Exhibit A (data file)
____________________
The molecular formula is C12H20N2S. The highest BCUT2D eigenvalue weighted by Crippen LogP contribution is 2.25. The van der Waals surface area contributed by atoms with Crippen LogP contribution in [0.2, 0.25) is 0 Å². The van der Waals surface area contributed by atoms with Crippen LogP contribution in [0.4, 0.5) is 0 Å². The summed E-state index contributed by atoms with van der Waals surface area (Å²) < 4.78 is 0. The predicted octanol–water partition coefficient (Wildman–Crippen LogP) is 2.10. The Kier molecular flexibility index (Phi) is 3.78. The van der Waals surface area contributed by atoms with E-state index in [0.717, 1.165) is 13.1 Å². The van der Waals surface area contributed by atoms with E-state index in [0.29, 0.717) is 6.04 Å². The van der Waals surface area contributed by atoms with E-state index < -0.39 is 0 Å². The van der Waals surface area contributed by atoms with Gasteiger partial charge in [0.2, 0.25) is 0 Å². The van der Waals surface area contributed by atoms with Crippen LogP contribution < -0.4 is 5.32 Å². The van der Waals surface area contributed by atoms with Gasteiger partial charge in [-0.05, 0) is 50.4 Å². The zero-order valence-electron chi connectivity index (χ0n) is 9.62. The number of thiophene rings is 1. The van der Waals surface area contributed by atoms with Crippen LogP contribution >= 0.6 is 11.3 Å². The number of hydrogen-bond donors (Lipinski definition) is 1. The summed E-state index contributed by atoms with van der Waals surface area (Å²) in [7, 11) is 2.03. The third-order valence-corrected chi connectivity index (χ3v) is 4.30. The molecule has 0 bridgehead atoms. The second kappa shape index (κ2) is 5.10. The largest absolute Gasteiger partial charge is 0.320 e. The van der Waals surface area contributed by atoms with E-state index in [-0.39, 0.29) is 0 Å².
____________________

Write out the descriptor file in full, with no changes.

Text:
The molecular formula is C12H20N2S. The highest BCUT2D eigenvalue weighted by Crippen LogP contribution is 2.25. The van der Waals surface area contributed by atoms with Crippen LogP contribution in [0.2, 0.25) is 0 Å². The van der Waals surface area contributed by atoms with Crippen LogP contribution in [0.4, 0.5) is 0 Å². The summed E-state index contributed by atoms with van der Waals surface area (Å²) < 4.78 is 0. The predicted octanol–water partition coefficient (Wildman–Crippen LogP) is 2.10. The Kier molecular flexibility index (Phi) is 3.78. The van der Waals surface area contributed by atoms with E-state index in [0.717, 1.165) is 13.1 Å². The van der Waals surface area contributed by atoms with E-state index in [0.29, 0.717) is 6.04 Å². The van der Waals surface area contributed by atoms with E-state index < -0.39 is 0 Å². The van der Waals surface area contributed by atoms with Gasteiger partial charge in [0.2, 0.25) is 0 Å². The van der Waals surface area contributed by atoms with Crippen LogP contribution < -0.4 is 5.32 Å². The van der Waals surface area contributed by atoms with Gasteiger partial charge in [-0.05, 0) is 50.4 Å². The zero-order valence-electron chi connectivity index (χ0n) is 9.62. The number of thiophene rings is 1. The van der Waals surface area contributed by atoms with Crippen LogP contribution >= 0.6 is 11.3 Å². The number of hydrogen-bond donors (Lipinski definition) is 1. The summed E-state index contributed by atoms with van der Waals surface area (Å²) in [7, 11) is 2.03. The third-order valence-corrected chi connectivity index (χ3v) is 4.30. The molecule has 0 bridgehead atoms. The second kappa shape index (κ2) is 5.10. The largest absolute Gasteiger partial charge is 0.320 e. The van der Waals surface area contributed by atoms with E-state index in [-0.39, 0.29) is 0 Å².